If you were attempting to build the perfect cross-country skier, you might well end up with Iivo Niskanen. The double Olympic champion has a seemingly unquenchable appetite for training, an off-the-scale aerobic capacity and a tolerance for pain that makes most people wince. The bad news for his competitors is that he has plenty of gas left in the tank.
Iivo Niskanen knows he is not normal. Not many people are prepared to push through the pain barrier again and again, but the Sochi 2014 team sprint and PyeongChang 2018 50km mass start gold medallist is. And he enjoys doing so.
“Not every time, but when you are doing test sessions on the treadmill or road skiing and you easily reach your record or the same lactic levels as on your best days, then I really like pushing myself to the very edge,” laughed Niskanen who is known for putting in about 900 hours of training each year, with sessions lasting up to five hours a day, six days per week.
The intensity of the Finn’s training varies depending on the proximity to the season, but at least twice a week he goes full-tilt. Replicating the adrenaline-fuelled rush of race mode is not straightforward, but it is something the 28-year-old has learned.
“If you have an open body then it’s easy, but when you don’t have this kind of day you really need to push yourself to the limit, and that means you have a tired body or tight muscles. Then it’s not that easy; you really need to focus to get the speed,” he said. “It’s more mental pressure.”
Niskanen has been at the top of his sport since the Olympic Winter Games Sochi 2014, when he took the team sprint title just weeks after he had won a U23 World Championship gold medal. Despite everything he has achieved since, he does think wistfully of those carefree days.
“I was just watching and hanging [out]. Everything was new, first Olympic Games, first time racing against the toughest guys. No one was expecting anything so that was really cool. No stress,” Niskanen said. “I was a young guy who was getting better results really quickly.”
He certainly was, with a fourth-place finish in the 15km classic in Sochi – a further sign of things to come. However, while the Finnish prodigy did not have to wait long for a first World Cup win – achieved in November 2014 – he did take some time to learn a valuable lesson.
During the years I have learnt how to stay safe and how to avoid the situations where you get ill. You really need to focus on staying healthy and to listen to your body better.Iivo Niskanen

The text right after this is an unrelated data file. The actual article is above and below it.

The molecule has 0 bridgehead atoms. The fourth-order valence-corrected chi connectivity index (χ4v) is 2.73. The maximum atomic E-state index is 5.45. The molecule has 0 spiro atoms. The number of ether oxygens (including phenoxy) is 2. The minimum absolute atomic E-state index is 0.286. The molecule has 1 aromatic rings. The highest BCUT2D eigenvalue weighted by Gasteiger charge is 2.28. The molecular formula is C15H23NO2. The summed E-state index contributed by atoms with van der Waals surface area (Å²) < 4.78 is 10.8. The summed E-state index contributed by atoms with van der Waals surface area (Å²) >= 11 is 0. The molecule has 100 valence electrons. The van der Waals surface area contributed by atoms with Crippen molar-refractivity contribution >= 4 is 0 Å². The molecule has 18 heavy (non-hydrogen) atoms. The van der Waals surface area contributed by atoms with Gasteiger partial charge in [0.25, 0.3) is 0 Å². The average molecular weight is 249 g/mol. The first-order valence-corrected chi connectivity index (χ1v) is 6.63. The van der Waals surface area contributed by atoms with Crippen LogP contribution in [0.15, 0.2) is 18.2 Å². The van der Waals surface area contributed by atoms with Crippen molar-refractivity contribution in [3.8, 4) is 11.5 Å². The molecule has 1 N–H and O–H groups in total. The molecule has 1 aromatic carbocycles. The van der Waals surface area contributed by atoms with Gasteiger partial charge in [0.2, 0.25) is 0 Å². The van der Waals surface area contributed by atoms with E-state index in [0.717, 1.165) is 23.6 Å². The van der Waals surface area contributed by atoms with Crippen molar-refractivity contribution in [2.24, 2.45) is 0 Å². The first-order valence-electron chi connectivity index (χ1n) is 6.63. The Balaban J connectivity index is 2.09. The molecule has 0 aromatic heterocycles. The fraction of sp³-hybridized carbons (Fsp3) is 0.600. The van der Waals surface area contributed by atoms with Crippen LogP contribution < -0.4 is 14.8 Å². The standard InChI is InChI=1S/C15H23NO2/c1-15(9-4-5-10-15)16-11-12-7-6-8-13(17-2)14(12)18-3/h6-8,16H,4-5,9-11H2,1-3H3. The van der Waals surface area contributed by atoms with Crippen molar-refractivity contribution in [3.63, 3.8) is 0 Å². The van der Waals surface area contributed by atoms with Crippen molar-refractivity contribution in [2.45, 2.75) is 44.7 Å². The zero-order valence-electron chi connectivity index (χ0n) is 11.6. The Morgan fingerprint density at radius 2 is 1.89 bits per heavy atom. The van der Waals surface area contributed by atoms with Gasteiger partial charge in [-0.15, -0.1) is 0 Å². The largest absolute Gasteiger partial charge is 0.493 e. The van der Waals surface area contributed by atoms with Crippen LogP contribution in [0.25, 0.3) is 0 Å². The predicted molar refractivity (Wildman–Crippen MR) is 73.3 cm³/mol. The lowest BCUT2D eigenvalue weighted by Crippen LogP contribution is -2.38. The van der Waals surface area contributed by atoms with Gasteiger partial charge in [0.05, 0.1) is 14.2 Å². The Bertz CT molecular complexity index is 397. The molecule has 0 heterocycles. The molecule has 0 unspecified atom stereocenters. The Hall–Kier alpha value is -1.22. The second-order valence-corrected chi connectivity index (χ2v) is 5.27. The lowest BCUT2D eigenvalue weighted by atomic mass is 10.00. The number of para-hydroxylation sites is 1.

“It is easy to train too much,” Niskanen admitted, before being unable to stop himself adding, “But of course if you don’t train enough you don’t get good enough results.”
A big turning point in terms of finding this balance came at the 2017 World Championships, held on Niskanen’s home track in Lahti. He unapologetically devoted more than two years to the event, but with his coach’s help he resisted the temptation to work his body into the ground before getting to the start line.
“It was a really huge win, I [knew I] wouldn’t get a second chance to win [a World Championship] in my home town,” he said, savouring his dominant victory in the 15km classic. “I think it is the biggest race and competition in my career. Nothing can beat it. It was a first individual [World Championship] victory, in Lahti, with people cheering. It was my dream and goal for many years.”
With a blueprint in place, Niskanen has gone from strength to strength. His choice of pre-race music signals the serene arena in which he now operates.
“I’m in my own world in competitions. Sometimes when you have really nice split times and you know you can push the extra gear and you still have more energy, then it’s that Rocky feeling,” laughed Niskanen, who listens to Gonna Fly Now, the Bill Conti theme tune to the Rocky movies, before every race.
Clearly confident in his own ability and relishing the opportunity to test himself against his peers, Niskanen has not bothered working much on his mind – a rarity in modern elite sport.
“I have thought [about using a mental strength coach] sometimes, but I have to say when we are speaking about pressure during the races then for me it is [down to] who wants it more. It’s not a problem for me to handle it in a race,” he said simply.
“Of course, if you are in good shape everyone is waiting for you to get a medal or win. And you wonder yourself if you will win. Of course you feel big pressure and you get a bit nervous, but I think it is the same for everyone. It’s good to feel in good shape, it’s not an obstacle.”
Not that Niskanen is immune to feeling the effects of expectation, given that his experience at PyeongChang 2018 was very different from the laidback days of four years previously.
“In PyeongChang I was one of the favourites in the 50km classic, and we had about a week without any races before the 50km. It was a really long time. You are waiting a week to have your most important race,” he explained. “Every morning I woke up and felt my body to see if I was still healthy and everything felt good. It was much more stressful than four years before.”
Niskanen did of course defy this pressure to claim the 50km title so many expected of him. After finishing the 2019/2020 season ranked third in the overall International Ski Federation World Cup, standings he is resigned to experiencing similar stress levels in Beijing in 2022. Although he is buoyed by the fact he will have more “cards in his hand” for his third Olympic Games, with strong chances for gold in the 15km events as well as over the longer distance.
More Olympic golds or not, this indefatigable athlete is not preparing to hang up his race skis any time soon. Not when his source of motivation is unending.
“If you are a world champion or Olympic champion you have achieved a lot, but the goal for me, for many years, is to improve my own capacity, my own level,” he explained. “The goal is to see where my limits are.”